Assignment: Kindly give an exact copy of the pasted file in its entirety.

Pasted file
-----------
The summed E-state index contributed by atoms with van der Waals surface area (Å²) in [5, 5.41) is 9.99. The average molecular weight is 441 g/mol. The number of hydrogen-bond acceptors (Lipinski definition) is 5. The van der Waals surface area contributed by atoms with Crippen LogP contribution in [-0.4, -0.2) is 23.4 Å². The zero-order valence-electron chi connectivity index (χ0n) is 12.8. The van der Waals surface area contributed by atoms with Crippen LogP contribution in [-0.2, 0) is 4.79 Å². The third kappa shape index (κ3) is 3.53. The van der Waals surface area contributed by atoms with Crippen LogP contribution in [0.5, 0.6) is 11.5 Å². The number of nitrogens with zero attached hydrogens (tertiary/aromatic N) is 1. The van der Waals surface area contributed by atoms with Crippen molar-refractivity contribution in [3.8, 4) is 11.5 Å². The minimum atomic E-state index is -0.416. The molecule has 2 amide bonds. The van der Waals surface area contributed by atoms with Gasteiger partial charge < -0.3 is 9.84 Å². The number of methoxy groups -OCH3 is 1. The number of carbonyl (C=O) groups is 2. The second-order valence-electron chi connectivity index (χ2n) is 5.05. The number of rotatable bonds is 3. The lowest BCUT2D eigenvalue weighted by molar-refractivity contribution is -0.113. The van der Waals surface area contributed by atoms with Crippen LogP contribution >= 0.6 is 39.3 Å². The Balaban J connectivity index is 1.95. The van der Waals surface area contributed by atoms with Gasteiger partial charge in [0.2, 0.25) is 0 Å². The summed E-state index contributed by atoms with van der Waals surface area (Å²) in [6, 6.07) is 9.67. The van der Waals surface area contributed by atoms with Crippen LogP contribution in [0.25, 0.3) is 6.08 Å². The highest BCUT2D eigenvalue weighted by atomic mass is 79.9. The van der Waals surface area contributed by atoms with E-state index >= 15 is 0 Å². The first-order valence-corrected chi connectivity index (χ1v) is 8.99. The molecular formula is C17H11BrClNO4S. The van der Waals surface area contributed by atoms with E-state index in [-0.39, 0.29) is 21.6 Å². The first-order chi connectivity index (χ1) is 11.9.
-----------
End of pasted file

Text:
The summed E-state index contributed by atoms with van der Waals surface area (Å²) in [5, 5.41) is 9.99. The average molecular weight is 441 g/mol. The number of hydrogen-bond acceptors (Lipinski definition) is 5. The van der Waals surface area contributed by atoms with Crippen LogP contribution in [-0.4, -0.2) is 23.4 Å². The zero-order valence-electron chi connectivity index (χ0n) is 12.8. The van der Waals surface area contributed by atoms with Crippen LogP contribution in [-0.2, 0) is 4.79 Å². The third kappa shape index (κ3) is 3.53. The van der Waals surface area contributed by atoms with Crippen LogP contribution in [0.5, 0.6) is 11.5 Å². The number of nitrogens with zero attached hydrogens (tertiary/aromatic N) is 1. The van der Waals surface area contributed by atoms with Crippen molar-refractivity contribution in [3.8, 4) is 11.5 Å². The minimum atomic E-state index is -0.416. The molecule has 2 amide bonds. The van der Waals surface area contributed by atoms with Gasteiger partial charge < -0.3 is 9.84 Å². The number of methoxy groups -OCH3 is 1. The number of carbonyl (C=O) groups is 2. The second-order valence-electron chi connectivity index (χ2n) is 5.05. The number of rotatable bonds is 3. The lowest BCUT2D eigenvalue weighted by molar-refractivity contribution is -0.113. The van der Waals surface area contributed by atoms with Crippen LogP contribution >= 0.6 is 39.3 Å². The Balaban J connectivity index is 1.95. The van der Waals surface area contributed by atoms with Gasteiger partial charge in [0.2, 0.25) is 0 Å². The summed E-state index contributed by atoms with van der Waals surface area (Å²) in [6, 6.07) is 9.67. The van der Waals surface area contributed by atoms with Crippen LogP contribution in [0.25, 0.3) is 6.08 Å². The highest BCUT2D eigenvalue weighted by atomic mass is 79.9. The van der Waals surface area contributed by atoms with E-state index >= 15 is 0 Å². The first-order valence-corrected chi connectivity index (χ1v) is 8.99. The molecular formula is C17H11BrClNO4S. The van der Waals surface area contributed by atoms with E-state index in [-0.39, 0.29) is 21.6 Å². The first-order chi connectivity index (χ1) is 11.9.